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Working on the gallery model to figure out the best way to accommodate submissions from the public.

Opening a gallery that was purposefully “unfinished” was an entirely new experience for us and signaled a new relationship we’re interested in pursuing with our audience, one in which our expertise comes together with the public’s curiosity and imagination to leave all of us a bit richer for the experience. We’re also recognizing that visitors increasingly are not limited to only those who come through our physical doors. As our physical gallery walls have changed over the past two months, our digital “gallery” has grown and changed as well. Photographs were only accepted through the website, making the web a crucial element in the project. When a submission made its way onto the wall, the sender received an email with a free pass to come see it. Submissions have been sent from locations remarkably distant from Pittsburgh, including Peru, Taiwan, France, Germany, and Finland. The project is helping us explore how Carnegie Museum of Art might build relationships through our collection and the ideas it inspires to individuals who might never have the opportunity to be our physical visitors.

Read Jeffrey Inscho’s Oh Snap! overview on Nina Simon’s Museum 2.0 blog.

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Education staff reviewed all submissions as they came in, printing and posting them directly in the gallery.

Response
Two months ago we had a nearly empty gallery and have watched Oh Snap! take shape a little bit each day—growing and transforming thanks to public participation. So the first question of the project—would anyone find it compelling enough to send us their photographs—has been answered with nearly 1,500 submissions. But beyond seeing a full gallery, we are even more rewarded by what’s happening in the gallery and what participants are saying (quotes from the gallery comment book):

  • “Being able to contribute to an exhibition was thrilling. I hope the Carnegie will do many more things like this! Overall, I think the project is Brilliant!”
  • “I think it’s a great way to get the community engaged in what it means to make a photograph art.”
  • “I love seeing the public’s perspective on these photographs.”
  • “Brings art into our lives and our lives into art.”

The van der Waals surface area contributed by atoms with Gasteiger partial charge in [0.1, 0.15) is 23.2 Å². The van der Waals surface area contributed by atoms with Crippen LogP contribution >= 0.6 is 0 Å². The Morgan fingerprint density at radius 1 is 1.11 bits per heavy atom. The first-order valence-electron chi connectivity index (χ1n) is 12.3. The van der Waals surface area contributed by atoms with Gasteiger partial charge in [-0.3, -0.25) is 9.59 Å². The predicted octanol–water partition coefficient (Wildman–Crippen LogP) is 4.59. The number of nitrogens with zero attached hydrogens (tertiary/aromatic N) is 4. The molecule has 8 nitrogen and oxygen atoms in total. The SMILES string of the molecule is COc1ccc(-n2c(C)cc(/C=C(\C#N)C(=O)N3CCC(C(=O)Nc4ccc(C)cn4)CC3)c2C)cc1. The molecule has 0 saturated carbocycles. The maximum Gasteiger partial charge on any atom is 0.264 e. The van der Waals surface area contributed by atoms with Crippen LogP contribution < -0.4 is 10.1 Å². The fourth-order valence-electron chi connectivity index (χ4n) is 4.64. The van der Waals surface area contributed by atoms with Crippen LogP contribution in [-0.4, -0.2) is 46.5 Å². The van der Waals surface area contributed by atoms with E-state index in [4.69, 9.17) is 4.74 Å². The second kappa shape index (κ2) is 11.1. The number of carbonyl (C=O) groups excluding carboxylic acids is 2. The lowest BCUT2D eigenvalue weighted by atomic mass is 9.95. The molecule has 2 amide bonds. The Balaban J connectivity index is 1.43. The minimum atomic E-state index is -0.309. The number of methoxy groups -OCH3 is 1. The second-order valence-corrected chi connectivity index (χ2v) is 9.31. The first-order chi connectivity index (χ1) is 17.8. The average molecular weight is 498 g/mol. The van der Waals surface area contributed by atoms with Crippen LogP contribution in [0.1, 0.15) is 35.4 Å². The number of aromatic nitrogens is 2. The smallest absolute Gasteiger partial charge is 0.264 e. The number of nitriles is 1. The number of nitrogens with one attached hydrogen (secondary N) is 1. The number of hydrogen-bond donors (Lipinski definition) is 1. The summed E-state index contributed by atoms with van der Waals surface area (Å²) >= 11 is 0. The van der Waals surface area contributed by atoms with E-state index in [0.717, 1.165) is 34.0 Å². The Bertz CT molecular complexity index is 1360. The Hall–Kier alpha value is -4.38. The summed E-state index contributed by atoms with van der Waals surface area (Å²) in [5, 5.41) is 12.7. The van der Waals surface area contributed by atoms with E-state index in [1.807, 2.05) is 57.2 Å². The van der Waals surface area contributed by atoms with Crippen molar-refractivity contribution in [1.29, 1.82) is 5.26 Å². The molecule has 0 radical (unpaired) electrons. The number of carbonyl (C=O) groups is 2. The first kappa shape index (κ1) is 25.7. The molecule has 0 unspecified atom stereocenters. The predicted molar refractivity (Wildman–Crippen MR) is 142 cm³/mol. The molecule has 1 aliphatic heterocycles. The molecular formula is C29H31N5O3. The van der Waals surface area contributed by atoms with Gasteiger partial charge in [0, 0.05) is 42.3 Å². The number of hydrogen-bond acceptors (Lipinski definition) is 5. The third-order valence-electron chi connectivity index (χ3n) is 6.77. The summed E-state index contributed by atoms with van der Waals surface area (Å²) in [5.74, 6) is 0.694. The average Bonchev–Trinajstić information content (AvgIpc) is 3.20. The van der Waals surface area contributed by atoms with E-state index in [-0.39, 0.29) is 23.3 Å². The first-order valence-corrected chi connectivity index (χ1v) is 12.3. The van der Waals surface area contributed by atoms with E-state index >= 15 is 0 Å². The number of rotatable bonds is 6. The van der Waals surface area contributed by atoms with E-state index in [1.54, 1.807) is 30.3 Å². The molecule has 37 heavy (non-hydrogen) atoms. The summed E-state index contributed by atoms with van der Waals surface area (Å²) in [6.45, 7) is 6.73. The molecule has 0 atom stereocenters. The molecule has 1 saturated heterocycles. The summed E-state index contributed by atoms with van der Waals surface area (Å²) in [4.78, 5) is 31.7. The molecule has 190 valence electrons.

• “I could spend all day here but I won’t ‘cause I’m going home to look for something I can submit.”

Ok, it’s pretty hard not to feel elated about comments like that! Many similar messages in the gallery comment book make it clear how appealing it is to be part of the experience. But more than just rallying the crowd, Oh Snap! has also motivated real looking, thinking, and responding to art. The project doesn’t ask for any photograph you want to send us, it invites the public to collaborate with us in interpreting—finding meaning—in specific works in our collection.

It seems that by literally “leaving room” on the gallery walls for the public’s photographs, visitors took up the challenge of seeing the museum’s works as catalysts provoking reflective thinking, inspiring comparison, and motivating action. In Oh Snap!, we actively welcomed those responses, sharing them with other visitors, and acknowledging that a museum experience is not one-directional. The project has produced a real and dynamic partnership between museum and public. That partnership inspires further impact as new visitors—whether contributors or not—linger in the gallery every day comparing museum photographs and public photographs, chatting actively with friends, speculating about connections, and marveling at the range of interpretations a single work of art might inspire.

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Charlee Brodsky, Last Smokestacks at the Homestead Works, c. 1995, gelatin silver print, Gift of the artist, 2009.29.4 © 1995 Charlee Brodsky. By permission